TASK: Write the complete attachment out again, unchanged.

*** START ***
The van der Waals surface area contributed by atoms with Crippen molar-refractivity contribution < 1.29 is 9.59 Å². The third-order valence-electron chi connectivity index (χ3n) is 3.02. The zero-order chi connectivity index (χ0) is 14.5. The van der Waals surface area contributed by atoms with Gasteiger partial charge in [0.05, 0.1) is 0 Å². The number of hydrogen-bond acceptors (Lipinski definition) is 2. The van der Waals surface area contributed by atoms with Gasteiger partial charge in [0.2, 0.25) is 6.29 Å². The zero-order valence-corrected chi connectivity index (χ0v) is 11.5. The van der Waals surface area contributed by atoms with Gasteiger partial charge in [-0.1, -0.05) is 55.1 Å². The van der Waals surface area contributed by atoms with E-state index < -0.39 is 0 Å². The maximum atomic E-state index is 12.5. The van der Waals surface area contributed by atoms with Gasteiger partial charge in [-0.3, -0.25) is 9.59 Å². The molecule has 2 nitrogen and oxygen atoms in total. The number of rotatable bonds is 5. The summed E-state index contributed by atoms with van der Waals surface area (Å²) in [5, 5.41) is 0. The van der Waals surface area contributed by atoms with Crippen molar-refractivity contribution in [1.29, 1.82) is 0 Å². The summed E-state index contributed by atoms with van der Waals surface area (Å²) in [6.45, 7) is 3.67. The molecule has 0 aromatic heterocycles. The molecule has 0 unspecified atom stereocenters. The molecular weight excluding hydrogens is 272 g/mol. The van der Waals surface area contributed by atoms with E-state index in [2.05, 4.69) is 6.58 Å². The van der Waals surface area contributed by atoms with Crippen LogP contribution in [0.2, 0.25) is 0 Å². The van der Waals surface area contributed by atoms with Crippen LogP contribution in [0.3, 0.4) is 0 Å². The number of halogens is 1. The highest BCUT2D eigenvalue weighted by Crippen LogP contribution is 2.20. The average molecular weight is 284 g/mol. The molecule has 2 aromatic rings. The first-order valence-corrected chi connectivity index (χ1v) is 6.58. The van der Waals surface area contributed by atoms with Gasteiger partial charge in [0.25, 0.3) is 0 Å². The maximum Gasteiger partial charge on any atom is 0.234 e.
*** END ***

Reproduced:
The van der Waals surface area contributed by atoms with Crippen molar-refractivity contribution < 1.29 is 9.59 Å². The third-order valence-electron chi connectivity index (χ3n) is 3.02. The zero-order chi connectivity index (χ0) is 14.5. The van der Waals surface area contributed by atoms with Gasteiger partial charge in [0.05, 0.1) is 0 Å². The number of hydrogen-bond acceptors (Lipinski definition) is 2. The van der Waals surface area contributed by atoms with Gasteiger partial charge in [0.2, 0.25) is 6.29 Å². The zero-order valence-corrected chi connectivity index (χ0v) is 11.5. The van der Waals surface area contributed by atoms with Gasteiger partial charge in [-0.1, -0.05) is 55.1 Å². The van der Waals surface area contributed by atoms with E-state index < -0.39 is 0 Å². The maximum atomic E-state index is 12.5. The van der Waals surface area contributed by atoms with Gasteiger partial charge in [-0.3, -0.25) is 9.59 Å². The molecule has 2 nitrogen and oxygen atoms in total. The number of rotatable bonds is 5. The summed E-state index contributed by atoms with van der Waals surface area (Å²) in [5, 5.41) is 0. The van der Waals surface area contributed by atoms with Crippen molar-refractivity contribution in [1.29, 1.82) is 0 Å². The summed E-state index contributed by atoms with van der Waals surface area (Å²) in [6.45, 7) is 3.67. The molecule has 0 aromatic heterocycles. The molecule has 0 unspecified atom stereocenters. The molecular weight excluding hydrogens is 272 g/mol. The van der Waals surface area contributed by atoms with E-state index in [2.05, 4.69) is 6.58 Å². The van der Waals surface area contributed by atoms with Crippen LogP contribution in [0.2, 0.25) is 0 Å². The van der Waals surface area contributed by atoms with Crippen LogP contribution in [0.3, 0.4) is 0 Å². The number of halogens is 1. The highest BCUT2D eigenvalue weighted by Crippen LogP contribution is 2.20. The average molecular weight is 284 g/mol. The molecule has 2 aromatic rings. The first-order valence-corrected chi connectivity index (χ1v) is 6.58. The van der Waals surface area contributed by atoms with Gasteiger partial charge in [0.25, 0.3) is 0 Å². The maximum Gasteiger partial charge on any atom is 0.234 e.